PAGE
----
Famous for its user-friendly radon detectors, Airthings has become a global authority in indoor air quality. We sat down with Oyvind Birkenes, CEO, to learn more about Airthings and their mission to improve indoor air quality around the world. (Photo credit to Johnny Vaet Nordskog)
Tell us about Airthings. What Problem were you Trying to Solve?
Airthings was established in 2008 by three CERN scientists with the goal to educate on the prevalence of radon and offer accurate, user-friendly radon detectors to the masses, making them as common as smoke detectors.
Our founders saw a gap in the radon market. Traditionally, consumers only had two options: call a professional to test their radon levels, or purchase a single-use charcoal test which was then sent to a lab for the results.
We started Airthings to break free from these traditions and put consumers, as well as business owners, back in control of their indoor air quality.
What are the Main Pollutants of Concern when it Comes to our Homes?
The most common pollutants in our homes that impact health are radon, airborne chemicals (also known as Volatile Organic Compounds or VOCs), CO₂, and mold spores. Conditions like humidity and temperature also contribute to the quality of the air in our homes.
Radon is an odorless, radioactive gas that comes from the ground and is harmful in high doses over a long period of time. It is the leading cause of lung cancer among non-smokers.
Airborne chemicals (VOCs) are a combination of gases and odors emitted from many different toxins and chemicals found in everyday products including cleaning products, paints, solvents, carpets, and furniture causing serious health effects in both the short and long term.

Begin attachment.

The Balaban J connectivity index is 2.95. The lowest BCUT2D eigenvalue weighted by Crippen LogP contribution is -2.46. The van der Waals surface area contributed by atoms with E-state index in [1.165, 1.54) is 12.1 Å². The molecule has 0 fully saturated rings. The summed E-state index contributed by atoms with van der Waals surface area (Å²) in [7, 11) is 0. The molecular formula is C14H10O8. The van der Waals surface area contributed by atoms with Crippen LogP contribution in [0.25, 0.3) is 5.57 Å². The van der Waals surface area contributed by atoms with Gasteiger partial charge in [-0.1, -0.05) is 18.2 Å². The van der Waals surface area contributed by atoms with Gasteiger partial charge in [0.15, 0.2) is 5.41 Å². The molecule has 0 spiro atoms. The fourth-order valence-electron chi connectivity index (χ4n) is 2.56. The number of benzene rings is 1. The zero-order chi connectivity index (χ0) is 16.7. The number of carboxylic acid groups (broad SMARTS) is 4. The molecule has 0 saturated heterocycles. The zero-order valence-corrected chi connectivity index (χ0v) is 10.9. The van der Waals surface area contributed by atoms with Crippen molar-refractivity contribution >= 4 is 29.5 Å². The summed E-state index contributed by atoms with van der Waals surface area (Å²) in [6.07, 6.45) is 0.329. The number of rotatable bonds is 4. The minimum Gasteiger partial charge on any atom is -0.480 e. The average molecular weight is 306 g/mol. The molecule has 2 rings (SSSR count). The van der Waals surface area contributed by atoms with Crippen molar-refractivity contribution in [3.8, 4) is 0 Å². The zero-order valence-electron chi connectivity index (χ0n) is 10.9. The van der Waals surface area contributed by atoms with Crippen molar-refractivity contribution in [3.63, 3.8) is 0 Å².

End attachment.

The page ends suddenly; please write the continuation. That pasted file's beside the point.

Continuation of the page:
CO2 is a greenhouse gas that is natural and harmless in small quantities, but it can easily rise to critical levels indoors with insufficient ventilation, affecting productivity and sleep.
Mold exposure can irritate the eyes, nose, skin, throat and lungs. Once you see it, it’s too late. Checking for mold risk in your home is the easiest way to prevent mold before it grows.
What Role Do Factors like Humidity, Air Pressure & Weather Play?
Humidity is often an underestimated factor, yet both high levels and low levels of humidity can have negative effects on our health. High humidity in our homes can cause mold growth. Mold exposure causes health problems, particularly for people with asthma or allergies. In fact, people are 40% more likely to have asthma when living in a damp or moldy home!
On the other hand, there is strong evidence that dry air provides a clear pathway for airborne viruses to spread. That is why ensuring indoor humidity levels between 30-60% is important to protect our health.